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The printing house in Senj operated from 1494 to 1508, with intervals of inactivity. During this period, it published at least seven books: two liturgical works, five Croatian translations of popular handbooks of theology, religious-didactic and literary works. While liturgical works were printed in two colours, red and black, non-liturgical works were printed only in black. The founder of the printing house was Canon Blaž Baromić, who was also the canon lawyer of the Senj Bishop and the local chapter from 1484 to 1505. During his stay in Venice in 1493, Baromić learned the secrets of the art of typesetting and printing at the printing house of Andrea Torresano, where he supervised and prepared for printing a Glagolitic breviary that became known as The Baromić Breviary (Baromićev brevijar). The next year, in 1494, with types he brought from Venice, he set up a Glagolitic printing house in Senj, where on 7 August, together with Silvestar Bedričić and Gašpar Turčić, he finished printing the two-column and bichrome Senj missal (Senjski misal). In April 1496, Baromić finished printing Spovid općena, a handbook for priests on hearing confessions. The colophons of the subsequently published works do not indicate his name, but the name of Grgur Senjanin instead, who printed a handbook of theology Naručnik plebanušev in 1507, then in 1508 Korizmenjak, a collection of 49 Lent sermons translated from Italian by Petar Jakovčić and Silvestar Bedričić, and Transit svetog Jerolima, published on 5 May 1508 as the Croatian translation of the Italian version of Vita et Transitus sancti Hieronymi. In 1508, the Senj printing house published Mirakuli blažene deve Marie, the Croatian translation of an Italian work Miracoli della gloriosa Vergine Maria and the most comprehensive collection of Mary’s miracles in Croatian Glagolitic literature, while presumably in the previous year it published Meštrija od dobra umrtija, the Croatian translation of a famous work of the ars moriendi. The works published by the Senj printing house have profound significance as testimonials of the history of the Croatian language and Croatian medieval culture.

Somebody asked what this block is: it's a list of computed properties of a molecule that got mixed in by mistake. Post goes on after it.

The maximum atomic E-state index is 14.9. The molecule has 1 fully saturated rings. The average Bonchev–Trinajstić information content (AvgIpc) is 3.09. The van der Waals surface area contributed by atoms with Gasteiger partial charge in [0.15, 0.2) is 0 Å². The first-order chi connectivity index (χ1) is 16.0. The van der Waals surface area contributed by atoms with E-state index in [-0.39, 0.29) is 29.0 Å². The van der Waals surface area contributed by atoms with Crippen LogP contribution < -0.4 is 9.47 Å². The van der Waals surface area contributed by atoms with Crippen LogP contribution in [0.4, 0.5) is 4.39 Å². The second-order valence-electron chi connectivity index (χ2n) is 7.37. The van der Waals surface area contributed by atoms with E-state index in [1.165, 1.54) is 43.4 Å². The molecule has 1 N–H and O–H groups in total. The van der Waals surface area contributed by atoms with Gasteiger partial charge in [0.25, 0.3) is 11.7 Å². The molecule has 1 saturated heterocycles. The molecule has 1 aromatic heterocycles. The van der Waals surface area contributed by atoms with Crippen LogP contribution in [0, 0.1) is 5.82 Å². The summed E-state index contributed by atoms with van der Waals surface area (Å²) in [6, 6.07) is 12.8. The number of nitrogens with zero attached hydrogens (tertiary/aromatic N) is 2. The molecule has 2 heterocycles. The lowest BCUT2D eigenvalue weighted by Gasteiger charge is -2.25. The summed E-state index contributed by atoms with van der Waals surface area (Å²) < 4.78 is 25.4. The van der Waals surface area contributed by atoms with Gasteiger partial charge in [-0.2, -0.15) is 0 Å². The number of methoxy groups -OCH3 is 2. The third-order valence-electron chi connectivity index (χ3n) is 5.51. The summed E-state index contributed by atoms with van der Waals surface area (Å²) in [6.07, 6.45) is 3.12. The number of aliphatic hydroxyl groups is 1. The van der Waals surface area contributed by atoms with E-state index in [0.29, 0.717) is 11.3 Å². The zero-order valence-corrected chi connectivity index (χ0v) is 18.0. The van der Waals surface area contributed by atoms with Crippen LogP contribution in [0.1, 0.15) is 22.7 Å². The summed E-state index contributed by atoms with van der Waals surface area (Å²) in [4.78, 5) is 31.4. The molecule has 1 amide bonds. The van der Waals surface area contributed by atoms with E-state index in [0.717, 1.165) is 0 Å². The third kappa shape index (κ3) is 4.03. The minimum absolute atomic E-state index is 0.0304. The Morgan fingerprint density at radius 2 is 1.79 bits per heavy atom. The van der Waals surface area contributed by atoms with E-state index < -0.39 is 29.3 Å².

The basic typographic equipment of the Senj printing house consisted of two sets of types – of smaller and larger size – accompanied by ligatures joining two or more graphemes, types and ligatures with brevigraphs, Latin and Glagolitic initials of smaller size (two lines in height) and four large initials, i.e. Glagolitic B and S, and Glagolitic and Latin V. It also included a special sign for each new title and chapter, the typographic mark and a woodcut depicting Crucifixion. The types, designed by Baromić himself, are considered the most complete and aesthetically attractive achievement of Croatian Glagolitic printing tradition.



Jagić, V. (1913). Hrvatska glagolska književnost (pp. 37-39). Zagreb: [s. n.].

Nazor, A. (2008). Knjiga o hrvatskoj glagoljici : ja slovo znajući govorim (pp. 104-105). Zagreb: Erasmus naklada.

Pantelić, M. (1975). Kulturni ambijent djelovanja Blaža Baromića, pisca i štampara glagoljskih knjiga. Senjski zbornik, 6, pp. 31-43.